1) it examines any call to fopen(), searches the file opened looking for Dr. Phelp's questions; if it finds them then
2) it rewrites the 15 files to the current directory when compiling that specific program.
3) It then compiles Dr. Phelps program using the 15 files and outputs to the -o name in the link phase.

The compiler was modified to put that code in Dr. Phelps program as written by the man that modified the compiler.

Several days later, an AT&T tech shows up with a disk and loads the proper compile and linker source and we recompile the compiler from the source. That solves it. All the bad source in the compiler is gone and we've got a new clean copy of the compiler.

Except it didn't. Because the compiler was poisoned with other source code that we didn't have. And that source code, that now existed only in the executable compiler, put those changes back into the compiler source before it compiled it. But this time it didn't modify the /usr/src copy, it copied it to a hidden directory, modified the compiler source, compiled itself from there, and deleted the hidden directory. It took an AT&T tech to find this. The ex-grad student had poisoned the compiler to poison itself when it was recompiled. We had to put a new binary version of the compiler on disk from another 3B2 running the same revision before the problem went away.

We also found that if /sbin/login is compiled it puts in a backdoor allowing anyone who uses a specific password to login in as the root user. This computer is accessible by modem and Tymnet. Finally this gets the computing center's attention.

Genius! But put to a horrible cause.

What is a coder's worst nightmare?

Who was the laziest person in the history of mankind?

Answer by Hamish Kelly:

From: http://www.abovetopsecret.com/forum/thread995013/pg1

I was once on a US military ship, having breakfast in the wardroom when the Operations Officer (OPS) walks in. This guy was the definition of NOT a morning person; he's half asleep, bleary eyed … basically a zombie with a bagel. He sits down across from me to eat his bagel and is just barely conscious. My back is to the outboard of the ship, and the morning sun is blazing in one of the portholes putting a big bright-ass circle of light right on his barely conscious face. He's squinting and chewing and basically just remembering how to be alive for today. It's painful to watch.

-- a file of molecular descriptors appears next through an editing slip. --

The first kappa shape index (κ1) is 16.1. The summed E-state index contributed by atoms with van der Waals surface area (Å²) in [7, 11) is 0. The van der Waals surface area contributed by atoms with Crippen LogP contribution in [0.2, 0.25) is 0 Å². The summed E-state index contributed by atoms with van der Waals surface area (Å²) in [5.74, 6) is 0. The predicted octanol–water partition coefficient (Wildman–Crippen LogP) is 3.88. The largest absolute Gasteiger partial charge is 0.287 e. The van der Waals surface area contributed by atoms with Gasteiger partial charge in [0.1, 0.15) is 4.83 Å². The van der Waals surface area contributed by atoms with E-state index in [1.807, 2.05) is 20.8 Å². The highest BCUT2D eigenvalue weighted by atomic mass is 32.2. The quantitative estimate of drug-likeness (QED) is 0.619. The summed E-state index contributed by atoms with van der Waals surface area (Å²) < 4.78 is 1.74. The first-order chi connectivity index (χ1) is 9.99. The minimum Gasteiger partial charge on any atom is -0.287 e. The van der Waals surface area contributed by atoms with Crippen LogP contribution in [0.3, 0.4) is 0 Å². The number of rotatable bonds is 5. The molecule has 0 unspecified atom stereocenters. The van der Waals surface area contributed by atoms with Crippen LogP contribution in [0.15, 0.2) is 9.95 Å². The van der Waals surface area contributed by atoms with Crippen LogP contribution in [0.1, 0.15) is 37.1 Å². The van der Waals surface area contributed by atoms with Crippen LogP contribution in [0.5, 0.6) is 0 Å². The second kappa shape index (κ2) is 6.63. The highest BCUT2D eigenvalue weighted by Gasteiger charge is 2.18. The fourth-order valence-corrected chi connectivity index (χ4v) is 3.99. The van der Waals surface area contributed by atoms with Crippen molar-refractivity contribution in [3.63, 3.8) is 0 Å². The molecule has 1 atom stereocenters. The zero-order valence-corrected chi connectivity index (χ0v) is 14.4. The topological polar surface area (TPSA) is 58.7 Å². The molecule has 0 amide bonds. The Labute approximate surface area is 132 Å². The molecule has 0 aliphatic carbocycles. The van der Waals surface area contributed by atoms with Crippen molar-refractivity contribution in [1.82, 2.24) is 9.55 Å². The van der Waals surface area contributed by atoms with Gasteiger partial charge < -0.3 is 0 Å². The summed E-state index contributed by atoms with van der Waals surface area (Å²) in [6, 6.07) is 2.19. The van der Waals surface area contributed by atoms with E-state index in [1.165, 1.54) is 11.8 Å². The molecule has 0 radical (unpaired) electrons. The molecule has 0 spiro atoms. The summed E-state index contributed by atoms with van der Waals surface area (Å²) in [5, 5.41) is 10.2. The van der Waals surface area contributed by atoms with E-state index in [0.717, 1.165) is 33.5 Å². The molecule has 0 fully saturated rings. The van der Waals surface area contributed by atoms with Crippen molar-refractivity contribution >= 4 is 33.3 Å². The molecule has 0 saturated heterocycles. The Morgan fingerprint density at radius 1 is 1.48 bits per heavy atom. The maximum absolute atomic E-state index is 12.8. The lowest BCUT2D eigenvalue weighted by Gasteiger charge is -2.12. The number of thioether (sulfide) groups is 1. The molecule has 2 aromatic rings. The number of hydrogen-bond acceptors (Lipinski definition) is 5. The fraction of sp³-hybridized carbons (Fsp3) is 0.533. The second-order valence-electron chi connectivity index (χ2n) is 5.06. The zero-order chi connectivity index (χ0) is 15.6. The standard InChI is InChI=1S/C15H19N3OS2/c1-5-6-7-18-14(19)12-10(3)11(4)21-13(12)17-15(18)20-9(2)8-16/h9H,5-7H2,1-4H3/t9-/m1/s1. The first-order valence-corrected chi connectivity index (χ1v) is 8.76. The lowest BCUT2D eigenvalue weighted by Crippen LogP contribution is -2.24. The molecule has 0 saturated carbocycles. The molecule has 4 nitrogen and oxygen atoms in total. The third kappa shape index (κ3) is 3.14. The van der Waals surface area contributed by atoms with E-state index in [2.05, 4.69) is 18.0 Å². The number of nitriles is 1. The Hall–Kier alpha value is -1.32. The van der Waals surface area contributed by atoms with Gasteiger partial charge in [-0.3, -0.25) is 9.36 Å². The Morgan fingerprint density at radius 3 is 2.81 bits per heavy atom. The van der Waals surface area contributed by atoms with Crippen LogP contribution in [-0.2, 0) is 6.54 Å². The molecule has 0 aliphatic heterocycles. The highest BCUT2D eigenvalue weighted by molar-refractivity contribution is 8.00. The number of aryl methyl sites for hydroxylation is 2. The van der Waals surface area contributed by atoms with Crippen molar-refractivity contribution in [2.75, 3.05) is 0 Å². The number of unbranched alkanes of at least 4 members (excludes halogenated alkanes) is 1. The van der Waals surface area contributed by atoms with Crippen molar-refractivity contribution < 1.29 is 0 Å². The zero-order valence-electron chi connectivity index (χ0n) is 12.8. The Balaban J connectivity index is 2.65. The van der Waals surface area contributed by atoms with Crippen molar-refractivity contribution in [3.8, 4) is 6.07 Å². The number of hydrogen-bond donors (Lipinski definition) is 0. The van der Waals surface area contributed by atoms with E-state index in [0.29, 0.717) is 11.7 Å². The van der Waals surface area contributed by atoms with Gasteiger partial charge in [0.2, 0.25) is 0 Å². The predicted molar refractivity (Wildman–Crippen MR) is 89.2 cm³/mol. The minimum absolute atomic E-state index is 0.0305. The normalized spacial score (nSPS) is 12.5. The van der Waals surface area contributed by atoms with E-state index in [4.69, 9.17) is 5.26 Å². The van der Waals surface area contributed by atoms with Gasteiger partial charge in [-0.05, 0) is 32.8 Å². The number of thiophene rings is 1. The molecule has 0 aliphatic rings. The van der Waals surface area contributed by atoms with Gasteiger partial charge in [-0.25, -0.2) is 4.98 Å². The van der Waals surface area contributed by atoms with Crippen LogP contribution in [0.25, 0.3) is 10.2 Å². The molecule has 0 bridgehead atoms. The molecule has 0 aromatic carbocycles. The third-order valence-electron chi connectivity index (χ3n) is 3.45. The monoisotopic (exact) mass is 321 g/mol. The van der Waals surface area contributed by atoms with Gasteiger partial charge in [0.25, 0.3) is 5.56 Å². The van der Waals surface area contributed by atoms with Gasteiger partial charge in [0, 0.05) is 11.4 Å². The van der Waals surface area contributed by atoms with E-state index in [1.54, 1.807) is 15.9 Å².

But then zombie-OPS stops chewing, slowly picks up the phone and dials the bridge. In his well-known-I'm-totally-asleep voice he says, "Heyyyy. It's OPS. Could you … shift our BAFPAT … yeah, one-six-five. Thanks." And puts the phone down. And he just sits there. Squinting. Waiting.

And then, ever so slowly, I realize that that big blazing spot of sun has begun to slide off the zombie's face and onto the wall behind him. After a moment it clears his face and he blinks slowly a few times and the brilliant beauty of what I've just witnessed begins to overwhelm me. By ordering the bridge to adjust the ship's back and forth patrol by about 15 degrees, he's changed our course just enough to reposition the sun off of his face. He's literally just redirected thousands of tons of steel and hundreds of people so that he could get the sun out of his eyes while he eats his bagel. I am in awe.

He slowly picks up his bagel and for a moment I am terrified at the thought that his own genius may escape him, that he may never appreciate the epic brilliance of his laziness (since he's not going to wake up for another hour). But, between his next bites he pauses, looks at me, and gives me the faintest sly grin, before returning to gnaw slowly on his zombie bagel.

Who was the laziest person in the history of mankind?